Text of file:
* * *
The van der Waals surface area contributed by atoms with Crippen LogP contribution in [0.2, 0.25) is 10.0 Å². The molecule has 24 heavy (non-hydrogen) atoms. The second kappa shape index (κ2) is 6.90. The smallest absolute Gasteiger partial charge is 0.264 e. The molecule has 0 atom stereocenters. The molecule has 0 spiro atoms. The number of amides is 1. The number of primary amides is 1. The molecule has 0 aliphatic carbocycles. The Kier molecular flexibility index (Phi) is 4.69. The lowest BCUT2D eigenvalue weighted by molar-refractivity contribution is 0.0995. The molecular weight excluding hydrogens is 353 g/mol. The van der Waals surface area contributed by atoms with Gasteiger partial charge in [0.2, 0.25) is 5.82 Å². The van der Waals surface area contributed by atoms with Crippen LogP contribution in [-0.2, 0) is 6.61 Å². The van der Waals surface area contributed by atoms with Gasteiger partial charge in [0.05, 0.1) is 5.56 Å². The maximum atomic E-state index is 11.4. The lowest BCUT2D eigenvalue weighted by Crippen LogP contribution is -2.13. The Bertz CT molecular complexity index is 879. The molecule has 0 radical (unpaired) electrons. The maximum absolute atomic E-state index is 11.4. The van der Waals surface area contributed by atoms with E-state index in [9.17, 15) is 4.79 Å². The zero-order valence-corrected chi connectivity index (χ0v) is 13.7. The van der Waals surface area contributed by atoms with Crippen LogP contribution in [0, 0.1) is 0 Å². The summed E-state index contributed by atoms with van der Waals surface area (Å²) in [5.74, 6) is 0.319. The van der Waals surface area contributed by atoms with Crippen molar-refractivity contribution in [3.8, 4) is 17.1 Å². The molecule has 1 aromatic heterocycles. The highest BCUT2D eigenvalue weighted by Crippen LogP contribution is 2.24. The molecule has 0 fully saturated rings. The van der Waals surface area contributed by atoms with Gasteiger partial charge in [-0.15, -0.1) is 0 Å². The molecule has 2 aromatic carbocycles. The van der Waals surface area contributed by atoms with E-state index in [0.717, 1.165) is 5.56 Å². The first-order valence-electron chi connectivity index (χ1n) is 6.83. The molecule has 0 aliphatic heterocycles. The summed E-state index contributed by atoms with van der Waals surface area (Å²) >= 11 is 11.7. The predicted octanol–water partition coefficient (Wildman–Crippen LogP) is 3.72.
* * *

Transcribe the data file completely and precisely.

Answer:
The van der Waals surface area contributed by atoms with Crippen LogP contribution in [0.2, 0.25) is 10.0 Å². The molecule has 24 heavy (non-hydrogen) atoms. The second kappa shape index (κ2) is 6.90. The smallest absolute Gasteiger partial charge is 0.264 e. The molecule has 0 atom stereocenters. The molecule has 0 spiro atoms. The number of amides is 1. The number of primary amides is 1. The molecule has 0 aliphatic carbocycles. The Kier molecular flexibility index (Phi) is 4.69. The lowest BCUT2D eigenvalue weighted by molar-refractivity contribution is 0.0995. The molecular weight excluding hydrogens is 353 g/mol. The van der Waals surface area contributed by atoms with Gasteiger partial charge in [0.2, 0.25) is 5.82 Å². The van der Waals surface area contributed by atoms with Crippen LogP contribution in [-0.2, 0) is 6.61 Å². The van der Waals surface area contributed by atoms with Gasteiger partial charge in [0.05, 0.1) is 5.56 Å². The maximum atomic E-state index is 11.4. The lowest BCUT2D eigenvalue weighted by Crippen LogP contribution is -2.13. The Bertz CT molecular complexity index is 879. The molecule has 0 radical (unpaired) electrons. The maximum absolute atomic E-state index is 11.4. The van der Waals surface area contributed by atoms with E-state index in [9.17, 15) is 4.79 Å². The zero-order valence-corrected chi connectivity index (χ0v) is 13.7. The van der Waals surface area contributed by atoms with Crippen LogP contribution in [0, 0.1) is 0 Å². The summed E-state index contributed by atoms with van der Waals surface area (Å²) in [5.74, 6) is 0.319. The van der Waals surface area contributed by atoms with Crippen molar-refractivity contribution in [3.8, 4) is 17.1 Å². The molecule has 1 aromatic heterocycles. The highest BCUT2D eigenvalue weighted by Crippen LogP contribution is 2.24. The molecule has 0 fully saturated rings. The van der Waals surface area contributed by atoms with Gasteiger partial charge in [-0.15, -0.1) is 0 Å². The molecule has 2 aromatic carbocycles. The van der Waals surface area contributed by atoms with E-state index in [0.717, 1.165) is 5.56 Å². The first-order valence-electron chi connectivity index (χ1n) is 6.83. The molecule has 0 aliphatic heterocycles. The summed E-state index contributed by atoms with van der Waals surface area (Å²) >= 11 is 11.7. The predicted octanol–water partition coefficient (Wildman–Crippen LogP) is 3.72.